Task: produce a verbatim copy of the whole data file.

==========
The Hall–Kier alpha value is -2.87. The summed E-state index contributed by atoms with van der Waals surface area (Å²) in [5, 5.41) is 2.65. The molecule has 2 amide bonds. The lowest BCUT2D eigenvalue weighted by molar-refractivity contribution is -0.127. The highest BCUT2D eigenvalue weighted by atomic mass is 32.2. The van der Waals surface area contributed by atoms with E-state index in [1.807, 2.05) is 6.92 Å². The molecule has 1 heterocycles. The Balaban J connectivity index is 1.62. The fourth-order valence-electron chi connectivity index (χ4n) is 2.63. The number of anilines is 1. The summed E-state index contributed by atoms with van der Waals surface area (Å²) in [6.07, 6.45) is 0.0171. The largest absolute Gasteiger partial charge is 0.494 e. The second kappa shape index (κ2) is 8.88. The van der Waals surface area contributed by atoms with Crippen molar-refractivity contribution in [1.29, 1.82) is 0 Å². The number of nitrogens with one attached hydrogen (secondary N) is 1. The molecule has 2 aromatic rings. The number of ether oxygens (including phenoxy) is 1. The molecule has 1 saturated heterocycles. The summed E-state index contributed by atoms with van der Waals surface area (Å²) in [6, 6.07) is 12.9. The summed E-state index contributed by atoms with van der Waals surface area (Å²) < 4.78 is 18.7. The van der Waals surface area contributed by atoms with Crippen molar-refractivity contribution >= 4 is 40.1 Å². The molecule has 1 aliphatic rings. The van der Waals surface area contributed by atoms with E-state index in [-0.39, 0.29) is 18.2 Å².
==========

The Hall–Kier alpha value is -2.87. The summed E-state index contributed by atoms with van der Waals surface area (Å²) in [5, 5.41) is 2.65. The molecule has 2 amide bonds. The lowest BCUT2D eigenvalue weighted by molar-refractivity contribution is -0.127. The highest BCUT2D eigenvalue weighted by atomic mass is 32.2. The van der Waals surface area contributed by atoms with E-state index in [1.807, 2.05) is 6.92 Å². The molecule has 1 heterocycles. The Balaban J connectivity index is 1.62. The fourth-order valence-electron chi connectivity index (χ4n) is 2.63. The number of anilines is 1. The summed E-state index contributed by atoms with van der Waals surface area (Å²) in [6.07, 6.45) is 0.0171. The largest absolute Gasteiger partial charge is 0.494 e. The second kappa shape index (κ2) is 8.88. The van der Waals surface area contributed by atoms with Crippen molar-refractivity contribution in [1.29, 1.82) is 0 Å². The number of nitrogens with one attached hydrogen (secondary N) is 1. The molecule has 2 aromatic rings. The number of ether oxygens (including phenoxy) is 1. The molecule has 1 saturated heterocycles. The summed E-state index contributed by atoms with van der Waals surface area (Å²) in [6, 6.07) is 12.9. The summed E-state index contributed by atoms with van der Waals surface area (Å²) < 4.78 is 18.7. The van der Waals surface area contributed by atoms with Crippen molar-refractivity contribution >= 4 is 40.1 Å². The molecule has 1 aliphatic rings. The van der Waals surface area contributed by atoms with E-state index in [-0.39, 0.29) is 18.2 Å².